Development and Trial of Deep-set Buoy Gear for Swordfish, Xiphias gladius, in the Southern California Bight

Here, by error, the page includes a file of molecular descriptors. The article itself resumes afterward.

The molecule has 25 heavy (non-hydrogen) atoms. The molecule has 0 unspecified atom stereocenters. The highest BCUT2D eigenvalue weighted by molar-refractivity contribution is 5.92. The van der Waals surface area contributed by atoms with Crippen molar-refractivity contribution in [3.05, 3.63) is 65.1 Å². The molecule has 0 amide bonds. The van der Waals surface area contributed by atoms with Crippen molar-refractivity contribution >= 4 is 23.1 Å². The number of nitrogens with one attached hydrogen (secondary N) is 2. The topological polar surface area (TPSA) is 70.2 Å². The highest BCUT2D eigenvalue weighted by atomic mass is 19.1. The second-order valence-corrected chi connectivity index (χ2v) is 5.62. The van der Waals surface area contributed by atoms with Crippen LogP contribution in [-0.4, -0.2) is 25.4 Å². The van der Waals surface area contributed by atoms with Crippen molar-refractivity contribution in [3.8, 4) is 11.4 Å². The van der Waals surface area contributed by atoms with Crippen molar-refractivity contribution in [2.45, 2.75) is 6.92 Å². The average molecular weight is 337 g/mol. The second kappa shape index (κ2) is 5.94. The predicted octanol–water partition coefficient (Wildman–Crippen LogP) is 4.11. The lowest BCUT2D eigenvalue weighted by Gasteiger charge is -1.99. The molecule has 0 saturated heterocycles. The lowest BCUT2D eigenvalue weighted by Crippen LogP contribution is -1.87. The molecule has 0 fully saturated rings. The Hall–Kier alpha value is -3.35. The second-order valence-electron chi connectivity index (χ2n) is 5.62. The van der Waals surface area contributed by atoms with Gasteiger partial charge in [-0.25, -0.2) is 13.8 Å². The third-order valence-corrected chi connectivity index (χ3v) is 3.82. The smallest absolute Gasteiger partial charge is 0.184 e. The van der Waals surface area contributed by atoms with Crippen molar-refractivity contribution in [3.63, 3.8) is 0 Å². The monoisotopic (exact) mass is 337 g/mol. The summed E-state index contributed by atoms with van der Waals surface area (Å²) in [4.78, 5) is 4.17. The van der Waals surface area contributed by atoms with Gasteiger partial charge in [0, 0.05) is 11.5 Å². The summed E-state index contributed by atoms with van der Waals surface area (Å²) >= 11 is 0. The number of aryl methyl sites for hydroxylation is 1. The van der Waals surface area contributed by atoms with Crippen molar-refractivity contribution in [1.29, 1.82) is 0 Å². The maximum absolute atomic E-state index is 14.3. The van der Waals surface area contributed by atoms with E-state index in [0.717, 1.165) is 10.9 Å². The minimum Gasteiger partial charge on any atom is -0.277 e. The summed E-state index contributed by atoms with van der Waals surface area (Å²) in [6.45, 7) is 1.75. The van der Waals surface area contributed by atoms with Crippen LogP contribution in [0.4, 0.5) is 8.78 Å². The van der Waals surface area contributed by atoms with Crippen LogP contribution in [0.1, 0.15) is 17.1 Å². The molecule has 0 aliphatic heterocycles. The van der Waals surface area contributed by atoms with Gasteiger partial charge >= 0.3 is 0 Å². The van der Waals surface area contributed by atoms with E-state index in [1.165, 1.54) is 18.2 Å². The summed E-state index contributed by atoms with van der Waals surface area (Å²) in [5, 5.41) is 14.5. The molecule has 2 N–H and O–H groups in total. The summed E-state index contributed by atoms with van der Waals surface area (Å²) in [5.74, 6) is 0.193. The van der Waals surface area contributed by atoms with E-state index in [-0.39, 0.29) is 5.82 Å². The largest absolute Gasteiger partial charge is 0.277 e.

Fishery interactions with nontarget species (including U.S. federally protected sea turtles and marine mammals) have severely impacted U.S. west coast swordfish, Xiphias gladius, fisheries and have hindered the development of alternative domestic operations. This study used swordfish depth distribution data to aid in the design of deep-set fishing gear to target swordfish in the Southern California Bight (SCB). To minimize nontarget interactions, the deep-set gear was designed to fish at depths between 270 and 320 m during day-light hours. The deep-set buoy gear (DSBG) configuration consisted of a vertical mainline (2.2 mm monofilament) affixed with a 4 kg weight and two 8 m gangions (1.8 mm monofilament), each rigged with an 18/0 circle hook and baited with mackerel, Scomber spp., or squid, Illex spp., or Dosidicus gigas. Surface floatation included a 36 cm diameter (21 kg) longline fl oat and two smaller (3 kg) strike indicator floats. Experimental fishing trials were conducted using ten individual pieces of DSBG deployed simultaneously. Soak duration was maintained at 4 h/set and the gear was hauled immediately upon detection of a strike. Gear trials were conducted within the SCB from August to January of the 2011 and 2012 swordfish seasons from both research and cooperative fishing vessels. From 54 sets (4,320 hook-hours), 14 swordfish were captured without any interactions with bycatch/nontarget species of concern (i.e., sea turtles and marine mammals). Additional species captured during the trials included: bigeye thresher sharks, Alopias superciliosus (7); opah, Lampris guttatus (2); blue sharks, Prionace glauca (2); and common thresher shark, Alopias vulpinus (1). These data suggest that deep-set fishing operations can selectively target swordfish during the day within the SCB and provide a basis for further testing using commercial applications.